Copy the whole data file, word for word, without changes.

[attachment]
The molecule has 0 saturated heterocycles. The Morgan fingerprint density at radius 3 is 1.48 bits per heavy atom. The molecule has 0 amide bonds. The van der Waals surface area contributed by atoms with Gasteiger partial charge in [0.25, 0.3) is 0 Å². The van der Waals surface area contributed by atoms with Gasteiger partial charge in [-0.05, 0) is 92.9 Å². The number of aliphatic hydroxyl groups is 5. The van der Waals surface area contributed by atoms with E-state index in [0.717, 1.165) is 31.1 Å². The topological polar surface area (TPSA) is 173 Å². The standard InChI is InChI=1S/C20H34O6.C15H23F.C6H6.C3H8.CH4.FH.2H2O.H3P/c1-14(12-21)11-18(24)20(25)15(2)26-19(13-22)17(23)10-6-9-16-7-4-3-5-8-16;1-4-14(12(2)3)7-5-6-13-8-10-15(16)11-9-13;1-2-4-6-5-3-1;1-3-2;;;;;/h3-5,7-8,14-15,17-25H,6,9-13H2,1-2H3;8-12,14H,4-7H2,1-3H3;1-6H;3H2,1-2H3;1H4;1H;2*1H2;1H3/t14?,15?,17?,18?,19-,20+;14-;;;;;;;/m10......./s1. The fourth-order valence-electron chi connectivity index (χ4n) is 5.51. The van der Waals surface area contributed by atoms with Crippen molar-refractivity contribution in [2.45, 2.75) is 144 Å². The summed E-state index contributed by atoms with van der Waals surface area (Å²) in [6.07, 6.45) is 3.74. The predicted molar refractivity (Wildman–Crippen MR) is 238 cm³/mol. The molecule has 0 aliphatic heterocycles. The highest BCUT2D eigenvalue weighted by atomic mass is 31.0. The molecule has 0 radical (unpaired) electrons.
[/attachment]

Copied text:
The molecule has 0 saturated heterocycles. The Morgan fingerprint density at radius 3 is 1.48 bits per heavy atom. The molecule has 0 amide bonds. The van der Waals surface area contributed by atoms with Gasteiger partial charge in [0.25, 0.3) is 0 Å². The van der Waals surface area contributed by atoms with Gasteiger partial charge in [-0.05, 0) is 92.9 Å². The number of aliphatic hydroxyl groups is 5. The van der Waals surface area contributed by atoms with E-state index in [0.717, 1.165) is 31.1 Å². The topological polar surface area (TPSA) is 173 Å². The standard InChI is InChI=1S/C20H34O6.C15H23F.C6H6.C3H8.CH4.FH.2H2O.H3P/c1-14(12-21)11-18(24)20(25)15(2)26-19(13-22)17(23)10-6-9-16-7-4-3-5-8-16;1-4-14(12(2)3)7-5-6-13-8-10-15(16)11-9-13;1-2-4-6-5-3-1;1-3-2;;;;;/h3-5,7-8,14-15,17-25H,6,9-13H2,1-2H3;8-12,14H,4-7H2,1-3H3;1-6H;3H2,1-2H3;1H4;1H;2*1H2;1H3/t14?,15?,17?,18?,19-,20+;14-;;;;;;;/m10......./s1. The fourth-order valence-electron chi connectivity index (χ4n) is 5.51. The van der Waals surface area contributed by atoms with Crippen molar-refractivity contribution in [2.45, 2.75) is 144 Å². The summed E-state index contributed by atoms with van der Waals surface area (Å²) in [6.07, 6.45) is 3.74. The predicted molar refractivity (Wildman–Crippen MR) is 238 cm³/mol. The molecule has 0 aliphatic heterocycles. The highest BCUT2D eigenvalue weighted by atomic mass is 31.0. The molecule has 0 radical (unpaired) electrons.